More on My Garden System


Seedling Containers

You can use darned near anything for seedling containers. I’ve seen people use the classic terracotta or plastic nursery pots, yogurt and cottage cheese containers, old plastic milk jugs, styrofoam cups, plastic seedling trays, newspaper pots and wooden seedling flats. I use tin cans that I or other people have saved. I use cans for several reasons.

  • They’re free if you get them from other people, or they’re a leftover from stuff you buy in cans. Even when you preserve most of your own food, there may still be things you want to buy in cans, like olives.
  • They’re reusable for a long time. Eventually, the bottoms of the cans rust out completely (for that matter, so does the entire can), but most last close to 10 years.
  • They don’t have to be carefully stacked or stored to prevent crushing or breakage and can be stored outside, even in full sun.
  • They’re an easy size to handle and lightweight enough to fill with soil and still pick up 10 to 20 cans in a carrier such as an old jelly-roll pan (which I can find at yard sales).
  • It’s easier to dig a round hole and tamp dirt in after planting than it is with a square hole.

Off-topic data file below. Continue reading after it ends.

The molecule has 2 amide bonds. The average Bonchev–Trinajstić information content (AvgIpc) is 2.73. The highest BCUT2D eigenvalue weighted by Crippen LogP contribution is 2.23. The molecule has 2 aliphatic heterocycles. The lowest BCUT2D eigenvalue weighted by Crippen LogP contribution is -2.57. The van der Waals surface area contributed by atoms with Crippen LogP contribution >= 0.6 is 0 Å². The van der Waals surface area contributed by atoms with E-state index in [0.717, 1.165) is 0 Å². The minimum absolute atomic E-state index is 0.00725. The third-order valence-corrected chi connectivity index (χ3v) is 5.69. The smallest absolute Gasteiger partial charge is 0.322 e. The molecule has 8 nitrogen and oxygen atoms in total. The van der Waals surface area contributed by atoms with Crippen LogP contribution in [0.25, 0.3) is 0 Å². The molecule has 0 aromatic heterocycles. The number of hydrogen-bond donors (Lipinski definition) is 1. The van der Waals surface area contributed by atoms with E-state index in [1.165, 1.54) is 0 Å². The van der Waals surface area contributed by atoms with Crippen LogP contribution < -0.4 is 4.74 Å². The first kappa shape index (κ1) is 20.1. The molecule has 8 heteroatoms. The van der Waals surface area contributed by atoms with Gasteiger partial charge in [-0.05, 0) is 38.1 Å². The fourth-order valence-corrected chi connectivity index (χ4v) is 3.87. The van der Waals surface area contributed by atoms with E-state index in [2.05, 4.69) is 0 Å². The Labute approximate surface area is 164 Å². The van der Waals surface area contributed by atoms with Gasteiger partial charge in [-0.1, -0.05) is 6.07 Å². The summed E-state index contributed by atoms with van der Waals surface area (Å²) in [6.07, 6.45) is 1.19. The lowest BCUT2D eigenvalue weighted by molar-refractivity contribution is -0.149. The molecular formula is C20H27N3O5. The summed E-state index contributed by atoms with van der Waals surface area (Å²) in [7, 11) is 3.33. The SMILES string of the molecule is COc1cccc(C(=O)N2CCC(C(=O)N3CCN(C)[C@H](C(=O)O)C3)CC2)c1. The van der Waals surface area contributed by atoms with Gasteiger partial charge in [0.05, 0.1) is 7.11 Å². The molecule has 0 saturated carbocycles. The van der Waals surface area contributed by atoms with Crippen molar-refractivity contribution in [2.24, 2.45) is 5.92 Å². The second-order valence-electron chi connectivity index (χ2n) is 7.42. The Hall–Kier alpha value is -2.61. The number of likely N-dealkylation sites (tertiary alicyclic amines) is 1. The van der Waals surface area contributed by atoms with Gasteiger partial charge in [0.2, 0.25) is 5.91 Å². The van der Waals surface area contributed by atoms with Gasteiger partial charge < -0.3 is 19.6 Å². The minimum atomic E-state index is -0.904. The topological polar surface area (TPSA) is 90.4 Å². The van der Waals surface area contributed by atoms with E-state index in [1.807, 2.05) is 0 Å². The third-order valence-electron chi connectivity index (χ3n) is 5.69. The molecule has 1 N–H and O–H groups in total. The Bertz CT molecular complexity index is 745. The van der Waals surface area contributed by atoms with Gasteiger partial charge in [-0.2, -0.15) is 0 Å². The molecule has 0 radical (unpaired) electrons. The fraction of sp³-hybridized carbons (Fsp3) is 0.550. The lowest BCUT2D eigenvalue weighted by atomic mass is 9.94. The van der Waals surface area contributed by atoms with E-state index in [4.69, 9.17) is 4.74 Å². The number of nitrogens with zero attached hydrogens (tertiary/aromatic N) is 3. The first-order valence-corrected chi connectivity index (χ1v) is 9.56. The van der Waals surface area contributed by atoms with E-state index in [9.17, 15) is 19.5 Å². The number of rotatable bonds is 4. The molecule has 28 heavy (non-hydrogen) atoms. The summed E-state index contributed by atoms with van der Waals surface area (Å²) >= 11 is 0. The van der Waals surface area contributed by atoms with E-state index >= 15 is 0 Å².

• Since each plant has its own container, you’re not damaging roots as you do when you cut individual plants out of flats with all the seedlings growing side by side. I typically plant several seeds in each can and thin to the most vigorous seedling. Germination rates vary, especially if you’re using older seed. I plant three seeds for seed that is up to three years old, as the germination rate is typically at least 70 percent. If the seed is older, or notoriously hard to germinate, I may plant up to five big seeds or 10 small seeds. I space them far enough apart to make it easy to thin what I don’t want, but try to keep them in the center of the can so the best one has plenty of growing room. I don’t generally transplant until I’m ready to put them in the garden. My plants rarely suffer transplant shock. I water the seedling and the hole well, tap around the sides of the can with a trowel and then give the bottom a couple of good sharp taps. The plant almost always slides right out with the root ball intact. In most cases, the soil in the can is pretty well filled with roots. Once I tamp the soil around it and water again to settle the soil, those roots quickly spread into the surrounding soil. Because there’s so little root disturbance with this method, I can transplant stuff that usually doesn’t like being moved, such as cucurbits and corn.